A section of Route 107 may become the “Sergeant Major Daniel Joseph Daly Memorial Highway,” recognizing the two-time Medal of Honor recipient and World War I hero born in Glen Cove.
Assemb. Charles Lavine (D-Glen Cove) voted this week in favor of a bill that would amend the highway law to designate a portion of the state highway from the southern city line of the City of Glen Cove to Pulaski Street.
“While many years have passed without local recognition of the brave acts of this fine Marine, it is never too late to acknowledge heroic acts,” said Assemblyman Lavine the bill’s sponsor. “History reflects that Sgt. Major Daly was recognized not once but twice for separate acts of heroism; a significant achievement by any standards.”
Born on November 11, 1873, Sgt. Major Daly was once acclaimed by Major General John A. Lejeune, former Commandant of the Marie Corps, as “the outstanding Marine of all time” and Major General Smedley D. Butler called him “he fightinest Marine I ever knew.”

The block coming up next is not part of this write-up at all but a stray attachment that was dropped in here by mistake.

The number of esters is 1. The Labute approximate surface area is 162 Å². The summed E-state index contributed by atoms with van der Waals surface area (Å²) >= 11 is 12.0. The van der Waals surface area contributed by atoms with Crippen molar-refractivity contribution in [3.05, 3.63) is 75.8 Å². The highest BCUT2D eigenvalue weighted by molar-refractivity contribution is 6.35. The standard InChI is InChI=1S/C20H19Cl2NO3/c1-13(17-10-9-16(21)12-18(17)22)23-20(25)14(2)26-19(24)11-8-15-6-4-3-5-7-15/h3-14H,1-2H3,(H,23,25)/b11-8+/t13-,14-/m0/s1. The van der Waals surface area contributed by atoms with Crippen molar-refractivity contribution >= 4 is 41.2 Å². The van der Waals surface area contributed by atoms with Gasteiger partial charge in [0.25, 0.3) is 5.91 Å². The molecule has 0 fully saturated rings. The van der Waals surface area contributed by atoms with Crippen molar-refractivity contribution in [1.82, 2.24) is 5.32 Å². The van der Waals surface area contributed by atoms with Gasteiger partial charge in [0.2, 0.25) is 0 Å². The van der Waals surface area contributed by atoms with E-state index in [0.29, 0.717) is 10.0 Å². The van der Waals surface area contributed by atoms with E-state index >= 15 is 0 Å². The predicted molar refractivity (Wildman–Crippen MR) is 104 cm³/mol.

Only 25 when he enlisted and standing just 5’6,” Daly was awarded his first Medal of Honor after the Boxer Rebellion in 1900 where he mounted a wall bastion, with a bayoneted rifle and single handedly defended the position. Chinese snipers fired at him and stormed the position, but he fought them off until reinforcements arrived. For this act of heroism he was awarded his first Medal of Honor.
Some 15 years later, he earned his second Medal of Honor after proudly serving during what was supposed to be a peacekeeping campaign. Sgt. Major Daly was in one of the companies to leave Fort Liberte, Haiti for a six-day reconnaissance mission. On October 24, 1915, while crossing the river in a deep ravine, the detachment was unexpectedly fired upon from three sides by about 400 Caco soldiers concealed in bushes. Sgt. Daly fought with exceptional bravery and was awarded his second Medal of Honor.
Sgt. Major Daly remained unmarried all his life. In 1919 he was placed on the retainer list of the Fleet Marie Corps Reserve, while awaiting retirement. For the last 17 years of his life, he worked as a bank guard on Wall Street.
The bill is now in the hands of the Senate.